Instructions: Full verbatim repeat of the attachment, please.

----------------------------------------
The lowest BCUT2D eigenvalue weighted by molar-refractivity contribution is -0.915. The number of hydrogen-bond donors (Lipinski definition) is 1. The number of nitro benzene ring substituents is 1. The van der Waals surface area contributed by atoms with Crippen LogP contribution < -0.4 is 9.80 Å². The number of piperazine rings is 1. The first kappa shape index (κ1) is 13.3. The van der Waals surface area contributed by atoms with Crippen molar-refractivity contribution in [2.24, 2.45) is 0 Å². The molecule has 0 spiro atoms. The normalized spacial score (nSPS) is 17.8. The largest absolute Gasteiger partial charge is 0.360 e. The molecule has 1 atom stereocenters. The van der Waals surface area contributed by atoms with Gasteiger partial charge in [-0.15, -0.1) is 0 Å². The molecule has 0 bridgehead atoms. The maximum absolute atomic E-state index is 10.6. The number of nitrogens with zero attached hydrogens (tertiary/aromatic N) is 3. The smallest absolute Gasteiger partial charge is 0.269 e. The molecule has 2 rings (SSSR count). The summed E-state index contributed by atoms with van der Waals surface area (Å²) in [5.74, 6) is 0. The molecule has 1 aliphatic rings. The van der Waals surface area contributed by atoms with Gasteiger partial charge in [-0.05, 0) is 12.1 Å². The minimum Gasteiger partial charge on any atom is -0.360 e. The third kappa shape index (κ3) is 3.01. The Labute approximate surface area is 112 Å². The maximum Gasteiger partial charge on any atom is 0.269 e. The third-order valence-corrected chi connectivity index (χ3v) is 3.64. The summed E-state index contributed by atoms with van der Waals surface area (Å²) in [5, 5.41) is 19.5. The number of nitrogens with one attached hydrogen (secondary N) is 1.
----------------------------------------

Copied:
The lowest BCUT2D eigenvalue weighted by molar-refractivity contribution is -0.915. The number of hydrogen-bond donors (Lipinski definition) is 1. The number of nitro benzene ring substituents is 1. The van der Waals surface area contributed by atoms with Crippen LogP contribution < -0.4 is 9.80 Å². The number of piperazine rings is 1. The first kappa shape index (κ1) is 13.3. The van der Waals surface area contributed by atoms with Crippen molar-refractivity contribution in [2.24, 2.45) is 0 Å². The molecule has 0 spiro atoms. The normalized spacial score (nSPS) is 17.8. The largest absolute Gasteiger partial charge is 0.360 e. The molecule has 1 atom stereocenters. The van der Waals surface area contributed by atoms with Gasteiger partial charge in [-0.15, -0.1) is 0 Å². The molecule has 0 bridgehead atoms. The maximum absolute atomic E-state index is 10.6. The number of nitrogens with zero attached hydrogens (tertiary/aromatic N) is 3. The smallest absolute Gasteiger partial charge is 0.269 e. The molecule has 2 rings (SSSR count). The summed E-state index contributed by atoms with van der Waals surface area (Å²) in [5.74, 6) is 0. The molecule has 1 aliphatic rings. The van der Waals surface area contributed by atoms with Gasteiger partial charge in [-0.05, 0) is 12.1 Å². The minimum Gasteiger partial charge on any atom is -0.360 e. The third kappa shape index (κ3) is 3.01. The Labute approximate surface area is 112 Å². The maximum Gasteiger partial charge on any atom is 0.269 e. The third-order valence-corrected chi connectivity index (χ3v) is 3.64. The summed E-state index contributed by atoms with van der Waals surface area (Å²) in [5, 5.41) is 19.5. The number of nitrogens with one attached hydrogen (secondary N) is 1.